Technical interviews at Qxf2

This post is to help candidates get a clear picture of what to expect in their final set of interviews with Qxf2.

The interview process

The final set of interviews takes between 3 and 4 hours. Depending on the candidate’s preference, we conduct the interview onsite or via Skype. There will be three rounds.

Round 1: A senior Qxf2 employee will talk to you and get to know your background. She/He will also give you a real application to test and look at how you break down testing at various levels. This stage is evaluating your communication skills and how you approach testing problems.

Round 2: We will sit you down with a computer and give you 45 minutes to grok a topic you do not know beforehand. At the end of 45 minutes, one of us will pose some problems in that domain and you need to answer them within 30 minutes. This stage is to see how quickly you grasp new topics and if you can apply what you read. We do this because when working with our target market of startups, ‘getting started’ quickly is an essential skill.

Round 3: This is a 1:1 with me (Arun, the founder). I will be probing for ‘culture-fit’. You should use this opportunity to clarify whatever you want about Qxf2. I am partial to candidates who ask me relevant and meaningful questions. I am also self-aware enough to know that Qxf2 is not a good fit for everyone. So don’t hold back if you have reservations.

Some ground rules

Everyone at Qxf2 is expected to follow some ground rules when interviewing candidates. Here are few ground rules that you may not be used to:

a) Expect questions with context We want to know what kind of tester you are. So expect questions with plenty of context to them. Think “what process will you adopt to test ‘X’ if the team is 2 developers short” and NOT “what is the best testing process to adopt”. You should be able to answer these questions just based on your experience. I’m looking to see how carefully you have thought about the factors that influence our testing approach.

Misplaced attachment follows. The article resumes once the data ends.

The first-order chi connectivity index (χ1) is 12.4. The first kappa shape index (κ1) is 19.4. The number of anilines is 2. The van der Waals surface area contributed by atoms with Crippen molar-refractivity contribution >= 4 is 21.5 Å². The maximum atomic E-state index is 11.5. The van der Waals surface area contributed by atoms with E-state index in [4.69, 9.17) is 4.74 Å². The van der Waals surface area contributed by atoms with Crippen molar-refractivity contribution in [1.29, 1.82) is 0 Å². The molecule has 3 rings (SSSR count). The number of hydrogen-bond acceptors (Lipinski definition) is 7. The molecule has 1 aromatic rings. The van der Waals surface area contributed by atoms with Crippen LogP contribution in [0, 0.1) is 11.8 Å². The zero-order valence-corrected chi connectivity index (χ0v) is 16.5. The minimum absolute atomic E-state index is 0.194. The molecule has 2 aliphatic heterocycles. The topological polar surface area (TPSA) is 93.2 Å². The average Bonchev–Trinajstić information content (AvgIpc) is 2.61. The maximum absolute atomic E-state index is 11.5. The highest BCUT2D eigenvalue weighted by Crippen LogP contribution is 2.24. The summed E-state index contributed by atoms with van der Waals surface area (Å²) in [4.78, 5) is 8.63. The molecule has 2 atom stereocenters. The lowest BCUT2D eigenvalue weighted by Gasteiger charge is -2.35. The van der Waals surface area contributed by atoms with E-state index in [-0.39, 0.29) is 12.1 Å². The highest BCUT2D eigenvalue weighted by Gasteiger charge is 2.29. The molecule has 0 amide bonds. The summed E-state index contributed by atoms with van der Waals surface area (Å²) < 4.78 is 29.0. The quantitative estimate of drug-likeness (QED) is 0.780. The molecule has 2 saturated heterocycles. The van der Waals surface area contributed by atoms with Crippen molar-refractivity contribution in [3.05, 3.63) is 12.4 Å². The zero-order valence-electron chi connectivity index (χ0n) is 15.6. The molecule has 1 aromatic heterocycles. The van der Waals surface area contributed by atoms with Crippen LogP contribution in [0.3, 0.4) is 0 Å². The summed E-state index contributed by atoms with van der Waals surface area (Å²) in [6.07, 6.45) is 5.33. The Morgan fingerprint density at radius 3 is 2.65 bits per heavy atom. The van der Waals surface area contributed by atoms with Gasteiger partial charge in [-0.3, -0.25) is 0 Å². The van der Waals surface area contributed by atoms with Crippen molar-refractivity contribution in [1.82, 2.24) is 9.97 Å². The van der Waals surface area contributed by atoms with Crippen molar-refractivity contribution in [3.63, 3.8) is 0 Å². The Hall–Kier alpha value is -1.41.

b) We limit questions to what is on your resume If you say that you are not familiar with some piece of technology, we won’t grill you about it.

c) No memory based questions We won’t ask you purely memory-based questions like definitions. If someone at Qxf2 asks you about them – let me know.

d) You can use Google through the interview All through the interview you can access Google, because, every competent professional that I know, uses Google as part of work.

What we do poorly

The above ground rules make us look like Qxf2 is a nice and fair place to work. But we continue to make mistakes. Here is a couple of places we struggle:

a) I am lousy at follow-up emails. I forget to send out follow-up emails on time. This is one of the biggest drawbacks of not having a full-time HR professional with us.

b) We have been tardy with the start of our interviews in the past. We tend to have Skype and Internet problems when starting off. I have not had any luck fixing this issue. I’ve come to accept that this is one of the drawbacks of having a remote interview.

So I have a request to the candidates: please be patient through this process. We may not start well, but we do know how to evaluate testers fairly. And most candidates end up really liking our interview process at the end of the 3.5 hours.

Questions? Post them as a comment below or reach out to me at

Arunkumar Muralidharan

I want to find out what conditions produce remarkable software. A few years ago, I chose to work as the first professional tester at a startup. I successfully won credibility for testers and established a world-class team. I have lead the testing for early versions of multiple products. Today, I run Qxf2 Services. Qxf2 provides software testing services for startups. If you are interested in what Qxf2 offers or simply want to talk about testing, you can contact me at: I like testing, math, chess and dogs.

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